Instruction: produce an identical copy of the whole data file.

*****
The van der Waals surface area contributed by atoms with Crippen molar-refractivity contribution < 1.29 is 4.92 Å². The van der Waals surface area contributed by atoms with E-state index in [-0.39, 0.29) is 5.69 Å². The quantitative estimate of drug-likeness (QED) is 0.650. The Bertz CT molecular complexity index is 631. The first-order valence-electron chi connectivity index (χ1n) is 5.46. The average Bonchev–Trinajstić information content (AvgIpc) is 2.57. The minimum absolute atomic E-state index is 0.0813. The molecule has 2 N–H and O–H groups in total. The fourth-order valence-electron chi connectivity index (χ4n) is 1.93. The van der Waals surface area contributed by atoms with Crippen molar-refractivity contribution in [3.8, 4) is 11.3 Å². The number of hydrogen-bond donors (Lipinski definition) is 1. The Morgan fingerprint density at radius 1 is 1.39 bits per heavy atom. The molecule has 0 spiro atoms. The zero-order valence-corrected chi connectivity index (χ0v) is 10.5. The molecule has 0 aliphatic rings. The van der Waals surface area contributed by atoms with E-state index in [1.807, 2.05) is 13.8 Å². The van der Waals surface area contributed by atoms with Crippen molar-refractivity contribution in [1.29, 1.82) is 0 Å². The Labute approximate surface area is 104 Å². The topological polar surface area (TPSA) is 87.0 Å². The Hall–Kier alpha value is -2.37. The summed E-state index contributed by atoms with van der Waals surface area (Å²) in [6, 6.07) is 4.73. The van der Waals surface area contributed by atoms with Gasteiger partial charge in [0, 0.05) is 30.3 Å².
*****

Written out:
The van der Waals surface area contributed by atoms with Crippen molar-refractivity contribution < 1.29 is 4.92 Å². The van der Waals surface area contributed by atoms with E-state index in [-0.39, 0.29) is 5.69 Å². The quantitative estimate of drug-likeness (QED) is 0.650. The Bertz CT molecular complexity index is 631. The first-order valence-electron chi connectivity index (χ1n) is 5.46. The average Bonchev–Trinajstić information content (AvgIpc) is 2.57. The minimum absolute atomic E-state index is 0.0813. The molecule has 2 N–H and O–H groups in total. The fourth-order valence-electron chi connectivity index (χ4n) is 1.93. The van der Waals surface area contributed by atoms with Crippen molar-refractivity contribution in [3.8, 4) is 11.3 Å². The number of hydrogen-bond donors (Lipinski definition) is 1. The Morgan fingerprint density at radius 1 is 1.39 bits per heavy atom. The molecule has 0 spiro atoms. The zero-order valence-corrected chi connectivity index (χ0v) is 10.5. The molecule has 0 aliphatic rings. The van der Waals surface area contributed by atoms with E-state index in [1.807, 2.05) is 13.8 Å². The van der Waals surface area contributed by atoms with Crippen molar-refractivity contribution in [1.29, 1.82) is 0 Å². The Labute approximate surface area is 104 Å². The topological polar surface area (TPSA) is 87.0 Å². The Hall–Kier alpha value is -2.37. The summed E-state index contributed by atoms with van der Waals surface area (Å²) in [6, 6.07) is 4.73. The van der Waals surface area contributed by atoms with Gasteiger partial charge in [0, 0.05) is 30.3 Å².